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On December 14, 2013, China became the third nation to successfully land a spacecraft on the Moon, a so-called ‘soft’ landing. This is also the first such lunar landing in 37 years.

Credit: Wang Jianmin/XinHua, via AP

The Chang’e-3 landing craft carried a solar-powered, robotic rover called the Jade Rabbit (Yutu in Mandarin Chinese), which emerged several hours later to begin exploring Sinus Iridum, or the Bay of Rainbows, a relatively smooth plain formed from solidified lava. According to a Chinese legend, Chang’e is a moon goddess, accompanied by a Jade Rabbit that can brew potions that offer immortality.


Credit: Chinese National Space Administration, Xinhuanet

A later Chang’e mission, perhaps sometime before 2020, is intended to bring back rocks and other samples from the Moon, and that will need a larger craft capable of sending a vehicle back to Earth. That mission will also need a more powerful launch rocket, which China is also developing.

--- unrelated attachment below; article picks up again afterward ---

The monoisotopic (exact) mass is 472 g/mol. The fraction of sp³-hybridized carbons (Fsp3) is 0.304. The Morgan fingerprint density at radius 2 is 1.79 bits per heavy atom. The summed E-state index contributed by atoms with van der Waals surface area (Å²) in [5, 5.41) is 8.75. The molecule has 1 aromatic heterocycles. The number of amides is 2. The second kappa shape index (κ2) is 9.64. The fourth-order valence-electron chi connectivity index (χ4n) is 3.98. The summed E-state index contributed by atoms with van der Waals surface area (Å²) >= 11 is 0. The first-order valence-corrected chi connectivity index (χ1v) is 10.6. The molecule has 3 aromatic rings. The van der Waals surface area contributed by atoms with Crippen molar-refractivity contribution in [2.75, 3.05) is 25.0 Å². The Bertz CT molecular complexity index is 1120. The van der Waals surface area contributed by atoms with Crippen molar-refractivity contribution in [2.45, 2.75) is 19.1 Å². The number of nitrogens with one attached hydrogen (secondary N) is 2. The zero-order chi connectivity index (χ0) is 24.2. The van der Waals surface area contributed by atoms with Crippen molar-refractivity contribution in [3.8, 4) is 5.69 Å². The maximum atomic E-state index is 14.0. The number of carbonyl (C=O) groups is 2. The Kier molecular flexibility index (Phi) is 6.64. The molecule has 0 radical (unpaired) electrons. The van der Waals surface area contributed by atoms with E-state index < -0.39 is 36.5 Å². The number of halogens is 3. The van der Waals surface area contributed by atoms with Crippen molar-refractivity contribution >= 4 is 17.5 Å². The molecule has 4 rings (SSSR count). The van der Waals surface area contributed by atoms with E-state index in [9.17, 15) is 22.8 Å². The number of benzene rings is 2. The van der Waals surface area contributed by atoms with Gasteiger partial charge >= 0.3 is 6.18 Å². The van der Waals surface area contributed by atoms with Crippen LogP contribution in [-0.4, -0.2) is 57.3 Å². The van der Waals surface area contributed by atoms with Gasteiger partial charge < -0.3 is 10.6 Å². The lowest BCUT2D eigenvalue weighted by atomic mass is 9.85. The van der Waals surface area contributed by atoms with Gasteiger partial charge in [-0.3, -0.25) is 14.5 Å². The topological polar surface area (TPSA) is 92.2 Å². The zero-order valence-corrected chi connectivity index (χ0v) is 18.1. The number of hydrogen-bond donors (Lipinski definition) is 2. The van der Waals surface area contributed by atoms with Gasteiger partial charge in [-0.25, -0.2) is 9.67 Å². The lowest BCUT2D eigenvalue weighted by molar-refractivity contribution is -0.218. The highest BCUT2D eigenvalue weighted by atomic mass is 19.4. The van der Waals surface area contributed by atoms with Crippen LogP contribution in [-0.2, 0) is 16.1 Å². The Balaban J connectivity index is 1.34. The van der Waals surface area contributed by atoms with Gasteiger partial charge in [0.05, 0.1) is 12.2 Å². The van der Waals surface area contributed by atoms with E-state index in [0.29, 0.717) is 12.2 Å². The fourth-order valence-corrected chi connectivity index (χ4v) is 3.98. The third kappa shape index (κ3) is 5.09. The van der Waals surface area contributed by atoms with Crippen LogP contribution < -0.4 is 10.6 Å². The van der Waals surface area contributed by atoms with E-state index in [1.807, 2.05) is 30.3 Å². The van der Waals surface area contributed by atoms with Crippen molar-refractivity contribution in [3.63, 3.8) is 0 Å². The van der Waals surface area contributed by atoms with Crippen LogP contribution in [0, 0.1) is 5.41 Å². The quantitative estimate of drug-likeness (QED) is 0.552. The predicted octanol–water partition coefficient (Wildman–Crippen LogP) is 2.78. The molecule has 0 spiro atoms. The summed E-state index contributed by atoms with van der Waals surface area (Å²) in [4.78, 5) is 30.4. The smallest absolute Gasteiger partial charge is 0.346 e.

Links: NY Times article, BBC News report, APOD coverage.


On December 1, 2014, China sent its first robotic lunar rover, named Jade Rabbit (Yutu, part of the Chang’e-3 mission). It would be the first soft landing on the Moon since 1976, by a Soviet probe; no American soft landings have taken place since the last Apollo manned mission in 1972. (The Chang’e missions are discussed in Section 6.2b, p. 133.)


Credit: China Daily via Reuters

The Jade Rabbit rover is a solar-powered six-wheeled vehicle, similar to NASA’s Mars rovers. It will spend three months exploring and collecting data. A future mission that could take place in several years would be intended to bring back rocks and other samples from the Moon.

Link: NY Times article.